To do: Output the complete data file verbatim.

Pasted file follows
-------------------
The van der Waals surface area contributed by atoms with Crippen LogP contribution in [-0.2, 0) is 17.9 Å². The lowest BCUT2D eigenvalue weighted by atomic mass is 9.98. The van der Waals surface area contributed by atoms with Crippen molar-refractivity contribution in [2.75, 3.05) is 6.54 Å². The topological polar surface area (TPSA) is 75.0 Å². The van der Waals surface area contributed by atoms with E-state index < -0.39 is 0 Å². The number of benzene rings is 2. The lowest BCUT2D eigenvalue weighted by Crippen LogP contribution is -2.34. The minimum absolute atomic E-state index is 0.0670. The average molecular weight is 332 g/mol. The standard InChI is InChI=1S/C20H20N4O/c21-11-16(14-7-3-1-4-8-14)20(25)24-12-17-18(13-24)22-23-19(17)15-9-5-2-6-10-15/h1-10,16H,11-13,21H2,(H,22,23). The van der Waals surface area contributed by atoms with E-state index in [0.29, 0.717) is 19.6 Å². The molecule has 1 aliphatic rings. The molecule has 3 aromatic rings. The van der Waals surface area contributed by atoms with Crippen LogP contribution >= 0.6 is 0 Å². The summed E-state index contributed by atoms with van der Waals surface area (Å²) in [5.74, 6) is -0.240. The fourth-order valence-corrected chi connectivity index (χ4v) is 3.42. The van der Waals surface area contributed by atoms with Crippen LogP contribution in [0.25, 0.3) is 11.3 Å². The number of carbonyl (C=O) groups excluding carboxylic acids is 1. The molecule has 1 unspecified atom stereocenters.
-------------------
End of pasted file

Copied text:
The van der Waals surface area contributed by atoms with Crippen LogP contribution in [-0.2, 0) is 17.9 Å². The lowest BCUT2D eigenvalue weighted by atomic mass is 9.98. The van der Waals surface area contributed by atoms with Crippen molar-refractivity contribution in [2.75, 3.05) is 6.54 Å². The topological polar surface area (TPSA) is 75.0 Å². The van der Waals surface area contributed by atoms with E-state index < -0.39 is 0 Å². The number of benzene rings is 2. The lowest BCUT2D eigenvalue weighted by Crippen LogP contribution is -2.34. The minimum absolute atomic E-state index is 0.0670. The average molecular weight is 332 g/mol. The standard InChI is InChI=1S/C20H20N4O/c21-11-16(14-7-3-1-4-8-14)20(25)24-12-17-18(13-24)22-23-19(17)15-9-5-2-6-10-15/h1-10,16H,11-13,21H2,(H,22,23). The van der Waals surface area contributed by atoms with E-state index in [0.29, 0.717) is 19.6 Å². The molecule has 1 aliphatic rings. The molecule has 3 aromatic rings. The van der Waals surface area contributed by atoms with Crippen LogP contribution >= 0.6 is 0 Å². The summed E-state index contributed by atoms with van der Waals surface area (Å²) in [5.74, 6) is -0.240. The fourth-order valence-corrected chi connectivity index (χ4v) is 3.42. The van der Waals surface area contributed by atoms with Crippen LogP contribution in [0.25, 0.3) is 11.3 Å². The number of carbonyl (C=O) groups excluding carboxylic acids is 1. The molecule has 1 unspecified atom stereocenters.